This is not good. For example, you may have a “prod” setup and a “dev” setup. While developing, you will have to hard-code <script> tags and so on to hit the “dev” location, but then for production, you will want them pointing at your scripts in the production location. Likewise, you might want to ship the bundle to someone else for them to host on their own network.

You can deal with it using a pre-compiler tool – you know, using sed-like token substitution to piff in the right location. But a pre-compilation step is a messy compromise – I just want to distribute the code and be done with it. Another solution would be to output the gadget spec from a script, which would let you solve the problem in one of two ways: (a) inline common Javascripts and stylesheets so that you don’t even need to link to them; (b) piff in the right location on the fly. Again, this is not ideal. It introduces a new server-side language and demands the spec server supports it. My aim here is simple distribution of gadgets – as long as you can host a tree of static files, you can serve my gadgets.

The optimal solution right now is far from ideal, but is the best way I know to do it. You use On-Demand Javascript (and on-demand CSS and on-demand <insert resource type here>). First, you work out the gadget spec location, then you manipulate the URL to find the required Javascript, and then you pull it down using DOM manipulation.

I’m using a compressed version of something like this:

javascript

  1. var gadgetURL = _args()["url"];
  2.     function loadScript(scriptURL, onLoaded) {
  3.       var baseURL=gadgetURL.replace(/[a-zA-Z0-9_]+.xml(?.*)?/,"")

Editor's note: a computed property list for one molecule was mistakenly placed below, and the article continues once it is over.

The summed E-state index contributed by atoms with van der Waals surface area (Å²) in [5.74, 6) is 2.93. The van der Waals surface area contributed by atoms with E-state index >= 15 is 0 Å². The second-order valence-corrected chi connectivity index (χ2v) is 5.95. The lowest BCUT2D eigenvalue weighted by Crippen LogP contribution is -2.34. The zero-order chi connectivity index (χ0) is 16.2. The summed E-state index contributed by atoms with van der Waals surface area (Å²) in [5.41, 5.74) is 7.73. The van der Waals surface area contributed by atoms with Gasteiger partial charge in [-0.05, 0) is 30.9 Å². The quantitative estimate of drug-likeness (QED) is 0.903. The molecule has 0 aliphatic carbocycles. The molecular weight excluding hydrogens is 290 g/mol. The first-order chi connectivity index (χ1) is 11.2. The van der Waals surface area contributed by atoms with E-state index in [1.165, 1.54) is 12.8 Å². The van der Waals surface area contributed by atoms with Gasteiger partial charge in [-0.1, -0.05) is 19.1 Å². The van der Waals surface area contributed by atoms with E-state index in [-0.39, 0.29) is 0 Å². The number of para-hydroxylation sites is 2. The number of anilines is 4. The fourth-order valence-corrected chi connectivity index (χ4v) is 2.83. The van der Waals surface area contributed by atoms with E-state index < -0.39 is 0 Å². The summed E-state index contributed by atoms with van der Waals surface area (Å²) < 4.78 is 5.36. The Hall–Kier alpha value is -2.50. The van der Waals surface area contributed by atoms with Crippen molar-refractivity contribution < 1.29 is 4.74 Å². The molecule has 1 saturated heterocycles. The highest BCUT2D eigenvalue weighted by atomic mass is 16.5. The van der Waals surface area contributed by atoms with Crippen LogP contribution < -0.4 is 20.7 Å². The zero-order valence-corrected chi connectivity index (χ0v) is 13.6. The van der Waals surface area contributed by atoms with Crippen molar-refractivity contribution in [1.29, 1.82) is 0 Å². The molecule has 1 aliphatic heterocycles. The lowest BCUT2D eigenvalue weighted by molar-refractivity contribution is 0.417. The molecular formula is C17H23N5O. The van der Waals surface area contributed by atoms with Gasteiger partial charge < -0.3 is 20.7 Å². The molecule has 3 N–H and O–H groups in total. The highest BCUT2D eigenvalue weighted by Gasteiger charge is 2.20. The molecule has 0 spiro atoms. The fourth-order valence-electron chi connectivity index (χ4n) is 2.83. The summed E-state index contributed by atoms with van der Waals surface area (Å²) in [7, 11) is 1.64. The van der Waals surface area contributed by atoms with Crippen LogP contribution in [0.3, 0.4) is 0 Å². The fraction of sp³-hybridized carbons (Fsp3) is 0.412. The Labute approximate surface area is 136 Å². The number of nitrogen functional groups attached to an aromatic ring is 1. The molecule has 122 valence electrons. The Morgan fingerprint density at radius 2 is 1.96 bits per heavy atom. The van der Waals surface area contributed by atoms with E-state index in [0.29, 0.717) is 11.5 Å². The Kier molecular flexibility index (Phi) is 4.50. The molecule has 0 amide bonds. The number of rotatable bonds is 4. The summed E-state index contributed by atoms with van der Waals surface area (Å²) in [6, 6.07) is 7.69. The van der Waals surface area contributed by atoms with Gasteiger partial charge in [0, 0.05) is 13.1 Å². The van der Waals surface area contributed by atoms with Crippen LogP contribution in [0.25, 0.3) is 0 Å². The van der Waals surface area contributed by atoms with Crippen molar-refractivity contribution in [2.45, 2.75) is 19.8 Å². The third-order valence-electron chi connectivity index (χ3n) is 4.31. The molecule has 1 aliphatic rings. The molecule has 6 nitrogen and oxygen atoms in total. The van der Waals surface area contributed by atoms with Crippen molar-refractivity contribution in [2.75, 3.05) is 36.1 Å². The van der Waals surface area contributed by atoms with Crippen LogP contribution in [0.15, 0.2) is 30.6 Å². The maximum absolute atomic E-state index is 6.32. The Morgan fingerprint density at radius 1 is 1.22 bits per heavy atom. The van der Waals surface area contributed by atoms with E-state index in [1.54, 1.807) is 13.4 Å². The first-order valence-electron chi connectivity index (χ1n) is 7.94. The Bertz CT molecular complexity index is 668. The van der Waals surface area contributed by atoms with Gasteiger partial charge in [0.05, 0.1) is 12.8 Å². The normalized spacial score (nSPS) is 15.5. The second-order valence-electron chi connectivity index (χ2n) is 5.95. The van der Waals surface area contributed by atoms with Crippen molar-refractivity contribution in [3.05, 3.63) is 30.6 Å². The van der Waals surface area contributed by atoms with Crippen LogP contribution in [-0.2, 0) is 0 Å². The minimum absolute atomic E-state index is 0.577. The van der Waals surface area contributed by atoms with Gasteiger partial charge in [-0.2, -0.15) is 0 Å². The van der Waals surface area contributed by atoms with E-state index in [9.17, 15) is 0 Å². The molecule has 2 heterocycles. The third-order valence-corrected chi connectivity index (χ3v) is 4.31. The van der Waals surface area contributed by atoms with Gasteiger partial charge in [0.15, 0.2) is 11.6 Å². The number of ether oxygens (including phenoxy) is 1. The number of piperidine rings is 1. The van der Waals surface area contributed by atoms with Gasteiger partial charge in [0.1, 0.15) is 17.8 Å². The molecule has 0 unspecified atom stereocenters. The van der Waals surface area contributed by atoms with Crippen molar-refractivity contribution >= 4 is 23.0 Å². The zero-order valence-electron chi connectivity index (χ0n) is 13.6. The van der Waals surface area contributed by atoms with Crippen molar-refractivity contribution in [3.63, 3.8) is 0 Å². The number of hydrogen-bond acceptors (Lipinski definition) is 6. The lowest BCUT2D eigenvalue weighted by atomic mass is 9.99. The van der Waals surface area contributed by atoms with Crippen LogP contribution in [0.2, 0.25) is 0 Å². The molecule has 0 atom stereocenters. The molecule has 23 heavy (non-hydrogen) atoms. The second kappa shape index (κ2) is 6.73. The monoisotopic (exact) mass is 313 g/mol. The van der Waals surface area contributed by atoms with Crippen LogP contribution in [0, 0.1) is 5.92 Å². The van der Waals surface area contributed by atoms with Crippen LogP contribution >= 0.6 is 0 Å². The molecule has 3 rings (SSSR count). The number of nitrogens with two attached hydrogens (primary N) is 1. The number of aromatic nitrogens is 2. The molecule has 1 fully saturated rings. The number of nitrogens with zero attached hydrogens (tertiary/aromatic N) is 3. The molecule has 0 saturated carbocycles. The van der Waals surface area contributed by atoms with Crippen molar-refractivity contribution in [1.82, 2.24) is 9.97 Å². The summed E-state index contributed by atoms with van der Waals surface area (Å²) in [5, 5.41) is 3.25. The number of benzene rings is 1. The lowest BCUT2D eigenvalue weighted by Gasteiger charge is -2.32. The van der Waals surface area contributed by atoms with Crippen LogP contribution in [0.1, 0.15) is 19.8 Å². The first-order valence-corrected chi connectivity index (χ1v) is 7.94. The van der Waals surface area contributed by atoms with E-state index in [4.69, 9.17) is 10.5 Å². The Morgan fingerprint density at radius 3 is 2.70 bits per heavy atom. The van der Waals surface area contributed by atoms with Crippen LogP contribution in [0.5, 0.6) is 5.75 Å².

4.       if (scriptURL.indexOf("http")!=0) scriptURL = baseURL + scriptURL;
  5.       if (debugMode) scriptURL+="?" + (new Date()).getTime();
  6.       var script = document.createElement("script");
  7.       script.src = scriptURL;
  8.       if (onLoaded) script.onload = onLoaded;
  9.       document.body.appendChild(script);
  10.     }

It’s partly based on a mailing list comment from Arne Roomann-Kurrik. Massaging further, I end up with the following boilerplate block which must be cut-and-paste into each gadget to bootstrap reuse:

javascript

  1. _IG_RegisterOnloadHandler(function() { var script = document.createElement("script"); script.src = _args()["url"].replace(/[a-zA-Z0-9_]+.xml(?.*)?/,"") + "../core.js"; script.onload = initialise; document.body.appendChild(script); });

After dropping this at the bottom of my gadget, I know that (a) ../core.js will be pulled down and executed – it is relative path from wherever the gadget came; (b) initialise() will be called once core.js has been loaded. Each of my gadget’s has an initialise() function which does gadget-specific initialisation. core.js is a common library and also happens to include loadScript() in case I want to pull down further Javascripts, and also loadStylesheet() so I can grab a stylesheet with relative path.

All this is not at all ideal, for several reasons:

  1. For all the benefit of neatly using a separate Javascript file, you have to cut-and-paste boilerplate code into every page! But at least the boilerplate won’t have to be changed often.
  2. Performance will suffer as the script is loaded later than it should be.
  3. It relies on the “url” being passed into the gadget; to my knowledge, this is not something you can definitely assume will happen, i.e. it’s not mandated by the opensocial standard that the gadget receives a parameter called “url” identifying where the gadget came from.

I have requested on the opensocial spec mailing list to provide direct relative path support and the response has been positive, hopefully we’ll see it soon, thus rendering large parts of this post obsolete. The solution looks to be rather neat – injecting a <base> tag to establish a base URL which all relative paths work against.